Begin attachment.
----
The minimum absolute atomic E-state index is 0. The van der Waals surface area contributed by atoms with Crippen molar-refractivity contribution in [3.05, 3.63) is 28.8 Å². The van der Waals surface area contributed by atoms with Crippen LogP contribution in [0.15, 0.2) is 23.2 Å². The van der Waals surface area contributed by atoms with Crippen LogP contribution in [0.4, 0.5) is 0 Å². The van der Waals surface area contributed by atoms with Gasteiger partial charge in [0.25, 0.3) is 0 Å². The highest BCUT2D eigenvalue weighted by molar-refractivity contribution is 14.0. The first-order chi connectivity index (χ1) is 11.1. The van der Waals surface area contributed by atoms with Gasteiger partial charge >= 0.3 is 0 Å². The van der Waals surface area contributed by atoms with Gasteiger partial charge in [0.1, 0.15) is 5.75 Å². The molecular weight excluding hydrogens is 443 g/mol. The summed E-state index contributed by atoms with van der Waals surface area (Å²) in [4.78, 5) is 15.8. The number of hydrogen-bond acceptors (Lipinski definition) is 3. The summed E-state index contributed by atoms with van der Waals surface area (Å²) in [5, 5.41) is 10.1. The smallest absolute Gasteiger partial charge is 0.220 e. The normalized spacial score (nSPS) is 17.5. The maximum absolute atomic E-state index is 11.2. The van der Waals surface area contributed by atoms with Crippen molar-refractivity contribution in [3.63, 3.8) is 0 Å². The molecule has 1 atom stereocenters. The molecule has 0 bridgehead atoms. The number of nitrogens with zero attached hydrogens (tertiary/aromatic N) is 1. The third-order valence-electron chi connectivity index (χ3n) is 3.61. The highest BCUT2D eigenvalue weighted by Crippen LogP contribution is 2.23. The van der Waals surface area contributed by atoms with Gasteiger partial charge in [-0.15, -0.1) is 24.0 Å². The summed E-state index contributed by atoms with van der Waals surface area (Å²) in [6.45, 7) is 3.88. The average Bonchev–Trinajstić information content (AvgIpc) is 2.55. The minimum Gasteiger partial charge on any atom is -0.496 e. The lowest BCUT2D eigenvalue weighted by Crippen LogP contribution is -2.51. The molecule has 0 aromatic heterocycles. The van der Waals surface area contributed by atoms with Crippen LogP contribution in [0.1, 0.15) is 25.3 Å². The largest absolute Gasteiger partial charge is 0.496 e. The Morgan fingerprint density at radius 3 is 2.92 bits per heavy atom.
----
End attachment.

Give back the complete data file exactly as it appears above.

The minimum absolute atomic E-state index is 0. The van der Waals surface area contributed by atoms with Crippen molar-refractivity contribution in [3.05, 3.63) is 28.8 Å². The van der Waals surface area contributed by atoms with Crippen LogP contribution in [0.15, 0.2) is 23.2 Å². The van der Waals surface area contributed by atoms with Crippen LogP contribution in [0.4, 0.5) is 0 Å². The van der Waals surface area contributed by atoms with Gasteiger partial charge in [0.25, 0.3) is 0 Å². The highest BCUT2D eigenvalue weighted by molar-refractivity contribution is 14.0. The first-order chi connectivity index (χ1) is 11.1. The van der Waals surface area contributed by atoms with Gasteiger partial charge >= 0.3 is 0 Å². The van der Waals surface area contributed by atoms with Gasteiger partial charge in [0.1, 0.15) is 5.75 Å². The molecular weight excluding hydrogens is 443 g/mol. The summed E-state index contributed by atoms with van der Waals surface area (Å²) in [4.78, 5) is 15.8. The number of hydrogen-bond acceptors (Lipinski definition) is 3. The summed E-state index contributed by atoms with van der Waals surface area (Å²) in [5, 5.41) is 10.1. The smallest absolute Gasteiger partial charge is 0.220 e. The normalized spacial score (nSPS) is 17.5. The maximum absolute atomic E-state index is 11.2. The van der Waals surface area contributed by atoms with Crippen molar-refractivity contribution in [3.63, 3.8) is 0 Å². The molecule has 1 atom stereocenters. The molecule has 0 bridgehead atoms. The number of nitrogens with zero attached hydrogens (tertiary/aromatic N) is 1. The third-order valence-electron chi connectivity index (χ3n) is 3.61. The highest BCUT2D eigenvalue weighted by Crippen LogP contribution is 2.23. The van der Waals surface area contributed by atoms with Gasteiger partial charge in [-0.15, -0.1) is 24.0 Å². The summed E-state index contributed by atoms with van der Waals surface area (Å²) in [6.45, 7) is 3.88. The average Bonchev–Trinajstić information content (AvgIpc) is 2.55. The minimum Gasteiger partial charge on any atom is -0.496 e. The lowest BCUT2D eigenvalue weighted by Crippen LogP contribution is -2.51. The molecule has 0 aromatic heterocycles. The van der Waals surface area contributed by atoms with Crippen LogP contribution in [0.1, 0.15) is 25.3 Å². The largest absolute Gasteiger partial charge is 0.496 e. The Morgan fingerprint density at radius 3 is 2.92 bits per heavy atom.